It can start out innocent and mimic symptoms of the common cold or bronchitis, but if the cough lasts longer than 14 days, there's a possibility that it could be pertussis, commonly known as whooping cough.
In response to the increased number of whooping cough cases in North Dakota, First District Health Unit in Minot will hold a Tdap (tetanus, diphtheria and pertussis) clinic on Thursday, Aug.16, from noon until 6:30 p.m. No appointment is necessary for this clinic. Cost for the Tdap vaccine will depend on if the person is insured and if their insurance covers vaccines, while uninsured children can receive the vaccine for $13.90 through the Vaccines For Children program, explained Melissa Fettig, immunization coordinator and registered nurse for First District Health Unit. People coming to the Tdap clinic are encouraged to bring their insurance card and immunization record.
The Tdap vaccine is recommended by the Centers for Disease Control and Prevention for children entering middle school and is required to attend middle school in North Dakota, Fettig said. People who have not received one dose of Tdap as an adult should get one dose now, she added, and wants to encourage people who are not up-to-date with their immunizations to come to the clinic.
There are fairly normal side effects to the Tdap shot, Fettig noted. She said there's usually mild pain and redness at the injection site and some people experience muscle stiffness, but it usually resolves within 24 to 48 hours. "We want babies to get the vaccine, but we also want people who have contact with babies," Fettig remarked. "The most high-risk for pertussis are children 12 months and younger who haven't been vaccinated yet."
The increase in cases of whooping cough is much more drastic in other states, Fettig said. "The best thing is to get vaccinated now," she added. "Don't wait until there's a big outbreak." The upcoming Tdap clinic will give access to the community to prevent large outbreaks of whooping cough, Fettig remarked.
For people who are unsure if they've had the Tdap vaccine, Fettig said they should check with who they received immunization from and to be clear about whether they've had a Td or Tdap shot because they're different. Just the Td shot does not protect you against pertussis, she said, only against tetanus and diphtheria.
Pertussis is the most severe in infants and small children, Fettig noted, and they're the most at-risk for developing complications requiring hospitalization. "Over half of infants under 1 year who get whooping cough require hospitalization," she added. Everyone is at risk, though, Fettig noted, but babies and young children are especially at risk.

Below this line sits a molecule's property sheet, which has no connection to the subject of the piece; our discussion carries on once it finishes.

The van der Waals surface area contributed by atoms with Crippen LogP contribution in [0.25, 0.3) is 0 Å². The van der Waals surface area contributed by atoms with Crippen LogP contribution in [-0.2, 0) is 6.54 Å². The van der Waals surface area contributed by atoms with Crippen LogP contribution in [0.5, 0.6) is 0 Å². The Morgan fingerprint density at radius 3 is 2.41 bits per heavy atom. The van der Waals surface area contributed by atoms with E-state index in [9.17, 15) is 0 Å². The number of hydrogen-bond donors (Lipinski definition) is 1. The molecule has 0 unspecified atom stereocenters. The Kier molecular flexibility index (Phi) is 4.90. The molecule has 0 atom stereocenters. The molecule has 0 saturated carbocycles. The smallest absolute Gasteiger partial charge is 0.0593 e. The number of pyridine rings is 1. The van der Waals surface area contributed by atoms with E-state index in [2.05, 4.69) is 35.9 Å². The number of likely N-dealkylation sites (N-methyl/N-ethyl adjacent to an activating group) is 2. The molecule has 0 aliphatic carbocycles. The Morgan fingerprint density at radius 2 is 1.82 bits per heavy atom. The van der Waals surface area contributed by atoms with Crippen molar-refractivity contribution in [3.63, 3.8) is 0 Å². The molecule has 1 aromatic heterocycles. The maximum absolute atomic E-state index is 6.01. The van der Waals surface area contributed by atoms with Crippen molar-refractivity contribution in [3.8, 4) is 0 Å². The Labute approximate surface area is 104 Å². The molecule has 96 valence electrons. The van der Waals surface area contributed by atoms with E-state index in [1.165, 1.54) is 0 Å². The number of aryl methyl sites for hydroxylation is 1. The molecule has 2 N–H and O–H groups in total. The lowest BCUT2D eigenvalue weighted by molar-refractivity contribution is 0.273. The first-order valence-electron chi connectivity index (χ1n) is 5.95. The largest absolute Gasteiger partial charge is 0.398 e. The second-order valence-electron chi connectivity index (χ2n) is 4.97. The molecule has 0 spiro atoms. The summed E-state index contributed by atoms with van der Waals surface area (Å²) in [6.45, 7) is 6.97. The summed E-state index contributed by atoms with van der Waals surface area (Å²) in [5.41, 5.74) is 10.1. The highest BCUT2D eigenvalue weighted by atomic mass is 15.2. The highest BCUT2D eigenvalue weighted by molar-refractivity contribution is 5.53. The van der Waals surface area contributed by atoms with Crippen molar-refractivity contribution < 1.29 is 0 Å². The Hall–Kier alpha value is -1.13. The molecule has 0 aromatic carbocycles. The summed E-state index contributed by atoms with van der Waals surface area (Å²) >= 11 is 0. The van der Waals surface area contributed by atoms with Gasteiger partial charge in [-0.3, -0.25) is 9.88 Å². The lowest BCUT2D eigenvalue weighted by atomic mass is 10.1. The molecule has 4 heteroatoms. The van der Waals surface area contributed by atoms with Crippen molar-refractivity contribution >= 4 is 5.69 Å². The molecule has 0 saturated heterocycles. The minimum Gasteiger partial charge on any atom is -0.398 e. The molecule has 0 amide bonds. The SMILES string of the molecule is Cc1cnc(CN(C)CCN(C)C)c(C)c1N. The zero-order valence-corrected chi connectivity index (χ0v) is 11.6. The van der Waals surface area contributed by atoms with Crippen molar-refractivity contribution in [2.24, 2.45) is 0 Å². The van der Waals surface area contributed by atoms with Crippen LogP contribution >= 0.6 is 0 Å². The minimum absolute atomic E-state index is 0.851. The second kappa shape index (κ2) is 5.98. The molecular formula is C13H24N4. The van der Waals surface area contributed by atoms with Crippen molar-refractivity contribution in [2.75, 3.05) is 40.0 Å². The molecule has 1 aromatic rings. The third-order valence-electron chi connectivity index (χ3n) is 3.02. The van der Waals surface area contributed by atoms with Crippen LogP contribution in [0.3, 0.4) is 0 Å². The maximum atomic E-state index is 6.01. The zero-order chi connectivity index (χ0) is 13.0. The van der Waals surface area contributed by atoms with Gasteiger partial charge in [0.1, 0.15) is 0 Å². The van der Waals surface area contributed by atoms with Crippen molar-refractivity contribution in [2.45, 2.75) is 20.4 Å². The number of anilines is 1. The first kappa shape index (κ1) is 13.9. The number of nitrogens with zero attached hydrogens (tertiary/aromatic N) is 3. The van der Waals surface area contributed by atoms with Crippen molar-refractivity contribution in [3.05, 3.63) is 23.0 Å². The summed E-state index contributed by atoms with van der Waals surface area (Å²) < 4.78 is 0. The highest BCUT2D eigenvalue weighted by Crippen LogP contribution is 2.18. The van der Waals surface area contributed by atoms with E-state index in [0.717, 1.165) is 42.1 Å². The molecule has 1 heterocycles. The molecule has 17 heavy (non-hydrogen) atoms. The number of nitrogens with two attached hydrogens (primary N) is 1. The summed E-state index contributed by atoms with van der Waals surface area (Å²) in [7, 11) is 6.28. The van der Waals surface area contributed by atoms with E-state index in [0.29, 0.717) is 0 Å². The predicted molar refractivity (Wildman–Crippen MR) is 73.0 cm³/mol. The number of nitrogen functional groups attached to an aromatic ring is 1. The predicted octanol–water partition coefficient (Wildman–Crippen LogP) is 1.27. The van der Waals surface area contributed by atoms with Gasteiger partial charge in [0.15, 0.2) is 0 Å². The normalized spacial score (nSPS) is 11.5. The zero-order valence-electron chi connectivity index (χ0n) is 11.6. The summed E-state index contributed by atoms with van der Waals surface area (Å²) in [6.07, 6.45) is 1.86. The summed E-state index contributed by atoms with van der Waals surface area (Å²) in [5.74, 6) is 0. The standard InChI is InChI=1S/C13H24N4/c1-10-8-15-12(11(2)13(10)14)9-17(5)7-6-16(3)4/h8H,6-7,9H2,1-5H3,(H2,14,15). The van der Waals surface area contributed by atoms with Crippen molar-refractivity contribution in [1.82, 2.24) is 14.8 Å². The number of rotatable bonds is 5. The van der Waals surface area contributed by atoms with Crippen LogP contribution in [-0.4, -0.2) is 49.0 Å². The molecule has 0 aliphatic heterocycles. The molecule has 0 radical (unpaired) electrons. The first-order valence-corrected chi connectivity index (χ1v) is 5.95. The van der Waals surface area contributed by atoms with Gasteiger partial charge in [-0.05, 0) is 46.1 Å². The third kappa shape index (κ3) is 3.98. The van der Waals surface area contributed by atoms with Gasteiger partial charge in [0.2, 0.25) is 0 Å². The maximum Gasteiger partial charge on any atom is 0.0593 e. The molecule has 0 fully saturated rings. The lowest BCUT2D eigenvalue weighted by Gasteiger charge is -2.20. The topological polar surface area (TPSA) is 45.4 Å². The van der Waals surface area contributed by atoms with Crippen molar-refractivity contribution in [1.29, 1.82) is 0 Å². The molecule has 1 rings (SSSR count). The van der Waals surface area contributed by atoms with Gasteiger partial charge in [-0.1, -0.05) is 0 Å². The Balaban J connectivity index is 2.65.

Symptoms of whooping cough start out like the common cold with a cough that slowly gets worse, developing into uncontrollable coughing spells, Fettig explained. The "whoop" noise heard when coughing is the tell-tale sign in children, but symptoms in adults can vary and mimic the common cold, she continued.
Bacteria cause pertussis and the diseases is very contagious, Fettig said. It's spread through coughs, sneezes, or when the infected person talks, she added. "It's so contagious because it makes you cough so much," Fettig noted. People are contagious with pertussis from the onset of cold-like symptoms until three weeks after cough onset, she also said.
Whooping cough is diagnosed by a health-care provider who will collect a sample of mucus from the back of the nose, then laboratory tests are performed on the sample, according the North Dakota Department of Health's website. It can be difficult to diagnose in adolescents and adults without laboratory testing because the disease can mimic bronchitis in those age groups. "That's the biggest reason it's underdiagnosed," said Fettig. "The distinguishing characteristic is a cough lasting longer than 14 days."
The treatment for whooping cough is with an antibiotic, which helps to prevent transmission of the disease to others and may possibly reduce the severity of the disease if given early in the disease's course, the website explained. Those treated with antibiotics are contagious until five days of treatment are completed and anyone who is exposed to whooping cough should also be given antibiotics to prevent themselves from being contagious if they develop the disease, even if they were vaccinated, the website also said.
People who have had pertussis can get it again, Fettig said, so it's important to get vaccinated. Also, people who have pertussis should be excluded from activities and work until five days of antibiotic treatment have been completed, the Department of Health website added.
Some ways in which people can try to avoid getting whooping cough are to rest, drink plenty of liquids, wash your hands often, and get the Tdap vaccine, Fettig said. "And when you're sick, stay home," she also said. "I can't emphasize that enough."
There are two vaccines that protect against pertussis, both of which also protect against diphtheria and tetanus, the North Dakota Department of Health's website said. The childhood vaccine is the DTaP and the vaccine for older children, adolescents, and adults is called Tdap, and typically, children under the age of 6 will receive five doses of DTaP, the website continued.
Whooping cough has always been here and there will always be cases of it, Fettig noted. There were 90 cases whooping cough as of last Friday, up from 70 reported in 2011, according to the North Dakota Department of Health. Pertussis outbreaks are cyclic, Fettig noted, and scientists don't know why. Not completing the DTaP series in children increases the spread of pertussis, she added. "Parents should be aware that if children have not received the full series of DTaP shots, they may not be fully protected against pertussis."